With everyone looking to share their best moments of video game glory on YouTube these days, it can be challenging to figure out a good gameplay capture set up. GoPlay Editor is looking to step into the fold by filling a much-needed gap for a one-stop solution for gamers looking to capture, edit, and upload their best moments. GoPlay Editor combines screen recording software and a simple video editor so gamers can spend less time fiddling with software and more time playing games.
Upon start up, GoPlay Editor sits quietly in the system tray. The software offers separate windows for capturing and editing footage. Right off the bat, GoPlay Editor asks for administrative privileges for Windows. While FRAPS asks for a similar level of privilege, others like OBS Studio do not. Personally, I prefer my capture software to fall in the latter category as the less intrusive the software, the better.
The recording options are limited, but straight forward. There are options for recording with a webcam or a screen. The webcam can be overlaid on the screen recording. Screen recording can be done full screen on the primary monitor or in a pre-set area. GoPlay Editor also provides options for adjusting the system and microphone volume. There are hotkeys to start and stop recording, abandon the current recording, and to bring up the recording screen. Video options are very simple. There are no options for different encoders like NVENC or Intel Quick Sync. Instead, the user simply has options for resolution, frame rate, and bitrate. Its simple set up process makes GoPlay Editor ideal for those looking to start recording with minimal configuration.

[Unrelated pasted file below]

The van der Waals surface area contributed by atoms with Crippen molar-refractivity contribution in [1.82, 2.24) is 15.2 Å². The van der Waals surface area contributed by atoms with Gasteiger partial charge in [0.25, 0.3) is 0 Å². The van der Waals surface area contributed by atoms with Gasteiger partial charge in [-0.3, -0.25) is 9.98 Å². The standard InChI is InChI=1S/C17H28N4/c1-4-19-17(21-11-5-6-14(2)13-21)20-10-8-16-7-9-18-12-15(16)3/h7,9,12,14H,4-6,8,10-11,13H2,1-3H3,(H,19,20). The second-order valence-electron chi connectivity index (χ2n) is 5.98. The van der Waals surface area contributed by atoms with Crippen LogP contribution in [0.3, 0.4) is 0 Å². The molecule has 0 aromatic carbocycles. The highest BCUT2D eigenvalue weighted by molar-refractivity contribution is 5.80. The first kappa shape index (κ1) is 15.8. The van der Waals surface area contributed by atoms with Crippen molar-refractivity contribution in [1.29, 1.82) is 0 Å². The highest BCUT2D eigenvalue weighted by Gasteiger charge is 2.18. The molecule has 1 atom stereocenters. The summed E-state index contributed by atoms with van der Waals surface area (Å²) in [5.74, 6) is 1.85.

At the same time, GoPlay Editor is not ideal for power users. Features like separate streams for system and microphone audio, overlay customization, and alternative encoders are missing. The lack of alternate encoders makes GoPlay Editor particularly brutal on resources, as offloading encoding onto Nvidia’s NVENC or Intel’s Quick Sync can reduce the hit to FPS during recording.
To test GoPlay Editor’s impact on FPS during recording, I tested the FPS loss on three different benchmarking tools. For 3DMark’s Time Spy demo and Rise of the Tomb Raider’s benchmarking tool, I used the built in average FPS provided by the respective tools. For Grand Theft Auto V’s benchmarking tool, I used FRAPS to record the average FPS. Since I had to start and stop the FPS logging myself, there is a slight variation between when I started and stopped FRAPS for each test, so the results will probably not pass scientific vigour. They still give a rough idea on the FPS hit though. I tested the average FPS with GoPlay Editor, GeForce Share, OBS Studio, and no recording software. GoPlay Editor was set to record at 1920×1080 at 60 FPS using the Smart Matching bitrate setting. GeForce Share was set to record at 1920×1080 at 60 FPS with a bitrate of 50 Mbps. OBS Studio was set at its default quick start settings of 1920×10080 at 60 FPS using the x264 software encoder running at a bitrate of 2500.